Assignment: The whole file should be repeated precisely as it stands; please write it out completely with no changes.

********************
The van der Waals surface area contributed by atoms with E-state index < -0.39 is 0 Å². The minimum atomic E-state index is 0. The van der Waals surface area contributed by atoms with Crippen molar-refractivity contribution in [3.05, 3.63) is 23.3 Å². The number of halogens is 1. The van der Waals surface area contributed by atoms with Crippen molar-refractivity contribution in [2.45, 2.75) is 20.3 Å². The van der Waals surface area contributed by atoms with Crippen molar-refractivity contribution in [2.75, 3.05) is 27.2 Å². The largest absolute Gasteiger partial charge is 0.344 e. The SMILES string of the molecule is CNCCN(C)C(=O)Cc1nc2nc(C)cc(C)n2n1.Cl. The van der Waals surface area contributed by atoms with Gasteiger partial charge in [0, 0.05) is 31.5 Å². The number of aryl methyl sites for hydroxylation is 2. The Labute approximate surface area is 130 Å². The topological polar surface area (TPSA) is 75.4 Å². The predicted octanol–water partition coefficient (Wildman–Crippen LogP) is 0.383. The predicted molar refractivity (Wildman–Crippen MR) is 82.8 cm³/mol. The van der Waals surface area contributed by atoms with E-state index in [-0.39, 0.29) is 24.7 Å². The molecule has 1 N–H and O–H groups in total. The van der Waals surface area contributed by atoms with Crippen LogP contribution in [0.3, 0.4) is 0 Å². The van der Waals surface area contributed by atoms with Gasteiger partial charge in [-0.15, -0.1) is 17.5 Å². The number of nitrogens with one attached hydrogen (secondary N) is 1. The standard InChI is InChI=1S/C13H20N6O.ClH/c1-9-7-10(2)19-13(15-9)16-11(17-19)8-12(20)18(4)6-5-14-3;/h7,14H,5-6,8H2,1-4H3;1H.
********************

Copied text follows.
The van der Waals surface area contributed by atoms with E-state index < -0.39 is 0 Å². The minimum atomic E-state index is 0. The van der Waals surface area contributed by atoms with Crippen molar-refractivity contribution in [3.05, 3.63) is 23.3 Å². The number of halogens is 1. The van der Waals surface area contributed by atoms with Crippen molar-refractivity contribution in [2.45, 2.75) is 20.3 Å². The van der Waals surface area contributed by atoms with Crippen molar-refractivity contribution in [2.75, 3.05) is 27.2 Å². The largest absolute Gasteiger partial charge is 0.344 e. The SMILES string of the molecule is CNCCN(C)C(=O)Cc1nc2nc(C)cc(C)n2n1.Cl. The van der Waals surface area contributed by atoms with Gasteiger partial charge in [0, 0.05) is 31.5 Å². The number of aryl methyl sites for hydroxylation is 2. The Labute approximate surface area is 130 Å². The topological polar surface area (TPSA) is 75.4 Å². The predicted octanol–water partition coefficient (Wildman–Crippen LogP) is 0.383. The predicted molar refractivity (Wildman–Crippen MR) is 82.8 cm³/mol. The van der Waals surface area contributed by atoms with E-state index in [-0.39, 0.29) is 24.7 Å². The molecule has 1 N–H and O–H groups in total. The van der Waals surface area contributed by atoms with Crippen LogP contribution in [0.3, 0.4) is 0 Å². The van der Waals surface area contributed by atoms with Gasteiger partial charge in [-0.15, -0.1) is 17.5 Å². The number of nitrogens with one attached hydrogen (secondary N) is 1. The standard InChI is InChI=1S/C13H20N6O.ClH/c1-9-7-10(2)19-13(15-9)16-11(17-19)8-12(20)18(4)6-5-14-3;/h7,14H,5-6,8H2,1-4H3;1H.